3. Black Panther – At the height of the Civil Rights movement, Lee created the first eponymous African superhero, starting with King T’Chaka, eventually  passing the role to his son King T’Challa. [pullquote]A previously under-served, large section of the world’s population could finally find superheroes who looked like them — an entire paradisaical high-tech country of them, in fact — in the secret cities and unspoiled countryside of Wakanda.[/pullquote] The Rolling Stone reports: “An entire generation of children will now know that a black superhero, society, imagination and power can exist right alongside Peter Parker, Steve Rogers, and Bruce Wayne. An entire generation of children will not know what it feels like to not see themselves reflected back on costume racks, coloring books or movie screens. We’re at a pivotal time where these characters and stories are coming not out of permission or obligation, but necessity.”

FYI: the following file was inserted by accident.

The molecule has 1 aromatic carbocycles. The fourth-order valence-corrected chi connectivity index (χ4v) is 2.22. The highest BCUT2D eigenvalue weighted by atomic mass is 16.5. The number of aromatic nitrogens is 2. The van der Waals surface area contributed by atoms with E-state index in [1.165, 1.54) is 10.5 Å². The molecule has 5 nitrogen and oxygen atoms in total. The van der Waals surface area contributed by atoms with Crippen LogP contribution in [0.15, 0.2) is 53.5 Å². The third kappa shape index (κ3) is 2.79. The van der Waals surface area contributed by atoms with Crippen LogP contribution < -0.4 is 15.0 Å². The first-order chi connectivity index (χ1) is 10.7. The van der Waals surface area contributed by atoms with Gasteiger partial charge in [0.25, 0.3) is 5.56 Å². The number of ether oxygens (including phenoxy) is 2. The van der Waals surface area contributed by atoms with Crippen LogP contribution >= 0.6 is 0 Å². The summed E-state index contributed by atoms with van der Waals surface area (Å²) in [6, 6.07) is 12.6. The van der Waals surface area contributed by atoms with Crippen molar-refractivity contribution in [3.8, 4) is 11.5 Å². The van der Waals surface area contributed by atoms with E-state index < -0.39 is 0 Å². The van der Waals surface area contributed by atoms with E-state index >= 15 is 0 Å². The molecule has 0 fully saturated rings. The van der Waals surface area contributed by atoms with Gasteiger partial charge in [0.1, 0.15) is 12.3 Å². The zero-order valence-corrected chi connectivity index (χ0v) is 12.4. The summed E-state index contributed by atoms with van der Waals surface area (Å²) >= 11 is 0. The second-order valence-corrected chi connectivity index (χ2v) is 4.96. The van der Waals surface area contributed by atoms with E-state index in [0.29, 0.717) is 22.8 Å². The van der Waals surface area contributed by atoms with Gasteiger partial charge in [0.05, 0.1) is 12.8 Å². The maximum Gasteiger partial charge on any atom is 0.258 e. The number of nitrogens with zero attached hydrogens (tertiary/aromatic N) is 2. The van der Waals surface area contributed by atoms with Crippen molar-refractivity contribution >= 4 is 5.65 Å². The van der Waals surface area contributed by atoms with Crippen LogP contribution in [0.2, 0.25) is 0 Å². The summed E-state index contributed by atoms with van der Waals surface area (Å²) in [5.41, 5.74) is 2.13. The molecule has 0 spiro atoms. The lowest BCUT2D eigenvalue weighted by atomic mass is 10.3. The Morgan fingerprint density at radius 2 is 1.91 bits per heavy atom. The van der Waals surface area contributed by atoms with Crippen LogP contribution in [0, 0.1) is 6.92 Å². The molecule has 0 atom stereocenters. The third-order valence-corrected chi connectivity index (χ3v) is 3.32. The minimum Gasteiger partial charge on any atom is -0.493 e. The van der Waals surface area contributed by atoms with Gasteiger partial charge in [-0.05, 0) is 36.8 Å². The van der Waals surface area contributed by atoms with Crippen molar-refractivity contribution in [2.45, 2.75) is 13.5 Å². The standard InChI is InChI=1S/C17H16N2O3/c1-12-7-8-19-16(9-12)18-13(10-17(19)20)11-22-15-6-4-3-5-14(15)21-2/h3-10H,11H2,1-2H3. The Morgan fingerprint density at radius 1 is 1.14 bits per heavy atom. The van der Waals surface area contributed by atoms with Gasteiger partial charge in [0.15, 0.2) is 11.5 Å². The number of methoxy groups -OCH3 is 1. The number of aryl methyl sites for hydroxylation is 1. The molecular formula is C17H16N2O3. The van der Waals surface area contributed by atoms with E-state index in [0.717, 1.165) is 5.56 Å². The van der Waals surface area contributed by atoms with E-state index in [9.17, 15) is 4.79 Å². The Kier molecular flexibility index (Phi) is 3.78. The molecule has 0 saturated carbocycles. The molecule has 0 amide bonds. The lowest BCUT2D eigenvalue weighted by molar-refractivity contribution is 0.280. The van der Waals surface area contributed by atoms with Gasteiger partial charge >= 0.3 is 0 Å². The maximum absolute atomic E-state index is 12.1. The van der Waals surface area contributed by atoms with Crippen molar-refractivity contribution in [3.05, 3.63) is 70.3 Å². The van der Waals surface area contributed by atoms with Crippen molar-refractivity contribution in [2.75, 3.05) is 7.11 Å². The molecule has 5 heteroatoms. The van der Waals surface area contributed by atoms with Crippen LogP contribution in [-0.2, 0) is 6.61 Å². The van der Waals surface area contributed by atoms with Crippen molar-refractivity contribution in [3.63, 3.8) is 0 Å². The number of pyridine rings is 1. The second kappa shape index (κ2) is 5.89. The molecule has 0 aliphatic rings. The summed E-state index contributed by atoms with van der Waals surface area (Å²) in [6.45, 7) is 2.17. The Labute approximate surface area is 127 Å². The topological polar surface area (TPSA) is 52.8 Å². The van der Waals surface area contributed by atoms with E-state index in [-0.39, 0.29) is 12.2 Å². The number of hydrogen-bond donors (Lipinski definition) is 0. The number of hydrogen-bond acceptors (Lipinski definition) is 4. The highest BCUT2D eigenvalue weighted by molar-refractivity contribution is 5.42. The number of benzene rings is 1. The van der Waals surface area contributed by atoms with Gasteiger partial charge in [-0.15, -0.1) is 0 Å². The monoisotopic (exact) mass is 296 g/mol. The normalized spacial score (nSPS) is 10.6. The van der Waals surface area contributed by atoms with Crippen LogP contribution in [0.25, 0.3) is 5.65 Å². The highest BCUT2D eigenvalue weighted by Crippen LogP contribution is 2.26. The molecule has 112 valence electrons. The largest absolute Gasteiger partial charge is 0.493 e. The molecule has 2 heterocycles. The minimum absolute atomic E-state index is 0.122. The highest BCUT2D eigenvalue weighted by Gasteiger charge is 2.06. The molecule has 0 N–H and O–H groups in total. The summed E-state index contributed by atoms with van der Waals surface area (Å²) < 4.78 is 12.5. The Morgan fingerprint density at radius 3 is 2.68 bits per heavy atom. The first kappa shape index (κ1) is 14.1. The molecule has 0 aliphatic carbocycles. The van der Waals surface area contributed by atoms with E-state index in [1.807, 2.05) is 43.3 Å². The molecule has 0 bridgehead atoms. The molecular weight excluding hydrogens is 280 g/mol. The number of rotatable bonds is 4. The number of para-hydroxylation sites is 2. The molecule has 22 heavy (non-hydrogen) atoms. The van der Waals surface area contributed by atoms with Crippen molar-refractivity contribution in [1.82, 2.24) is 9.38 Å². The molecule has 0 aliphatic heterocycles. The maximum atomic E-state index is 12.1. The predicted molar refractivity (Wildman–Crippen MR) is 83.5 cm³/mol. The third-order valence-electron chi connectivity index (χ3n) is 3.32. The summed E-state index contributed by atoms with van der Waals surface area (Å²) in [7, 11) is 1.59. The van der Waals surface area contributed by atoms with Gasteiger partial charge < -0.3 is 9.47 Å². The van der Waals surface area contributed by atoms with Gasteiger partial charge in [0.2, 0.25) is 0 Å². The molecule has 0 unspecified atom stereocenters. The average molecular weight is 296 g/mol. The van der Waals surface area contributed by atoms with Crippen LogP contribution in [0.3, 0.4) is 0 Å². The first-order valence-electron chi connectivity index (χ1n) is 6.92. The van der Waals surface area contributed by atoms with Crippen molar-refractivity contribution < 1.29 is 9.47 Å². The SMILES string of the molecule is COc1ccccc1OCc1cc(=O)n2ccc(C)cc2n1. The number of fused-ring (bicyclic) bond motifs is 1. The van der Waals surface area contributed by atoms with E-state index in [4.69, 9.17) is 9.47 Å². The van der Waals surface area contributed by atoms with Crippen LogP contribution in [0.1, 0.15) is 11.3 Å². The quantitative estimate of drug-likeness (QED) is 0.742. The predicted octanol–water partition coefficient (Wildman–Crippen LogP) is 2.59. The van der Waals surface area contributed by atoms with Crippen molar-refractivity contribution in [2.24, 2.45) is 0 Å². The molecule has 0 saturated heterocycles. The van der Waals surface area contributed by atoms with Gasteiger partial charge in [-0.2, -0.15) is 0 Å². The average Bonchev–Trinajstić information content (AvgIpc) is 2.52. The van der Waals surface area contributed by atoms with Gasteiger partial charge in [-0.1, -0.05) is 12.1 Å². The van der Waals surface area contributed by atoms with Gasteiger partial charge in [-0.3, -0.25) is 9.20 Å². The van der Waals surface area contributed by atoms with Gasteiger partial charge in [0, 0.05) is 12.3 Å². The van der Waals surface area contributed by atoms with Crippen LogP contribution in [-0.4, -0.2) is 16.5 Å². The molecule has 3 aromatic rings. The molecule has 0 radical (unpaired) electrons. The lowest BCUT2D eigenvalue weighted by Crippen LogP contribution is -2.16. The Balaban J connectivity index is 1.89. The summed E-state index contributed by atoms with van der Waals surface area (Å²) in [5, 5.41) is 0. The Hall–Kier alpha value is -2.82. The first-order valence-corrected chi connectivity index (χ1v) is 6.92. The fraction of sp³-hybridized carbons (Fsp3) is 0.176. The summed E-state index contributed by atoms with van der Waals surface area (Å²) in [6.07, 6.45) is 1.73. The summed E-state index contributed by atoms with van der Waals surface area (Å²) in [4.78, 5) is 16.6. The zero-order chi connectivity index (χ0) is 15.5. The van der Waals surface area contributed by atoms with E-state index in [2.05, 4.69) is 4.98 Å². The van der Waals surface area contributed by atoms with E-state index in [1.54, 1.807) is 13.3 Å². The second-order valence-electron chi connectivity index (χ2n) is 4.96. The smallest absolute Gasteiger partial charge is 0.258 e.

4. For The X-Men, as an ensemble, this might be cheating, but he loved these fleshed out characters, who tried to do the right thing in a world that didn’t want them. [pullquote position=”right”]They were flawed but regular people at heart, caught up in circumstances where they were forced to make a choice: to look out for regular humans, or to look out for fellow Mutants.[/pullquote] In theory, the choice should be easy (both sides could reap the rewards of working together), but in reality it was like forcing opposite poles of magnets to align. You can’t help but feel a sense of tragedy for both sides. As a child, I self-identified as a mutant, or perhaps as someone from another world, impersonating as a human. According to the AV Club the young mutants were “a bunch of awkward, uncertain outcasts, drawing strength from each other in order to get through life in a world that didn’t especially like them, who just happened to have superpowers to boot. For a pre-teen who often felt like the odd one out in school, it was a lightning bolt, a volcanic eruption that ripped open the pop culture I had been consuming and showed me the way to a different one, one that existed inside the pages of comics. The heroes were fascinatingly flawed, all of them given to social isolation in one form or another, and it spoke to me in a way few things have. The symbolism of the mutant heroes is powerful, which is why they’ve been used as an allegory for just about every marginalized group at this point (and were created by Lee with the express intent of functioning as such).”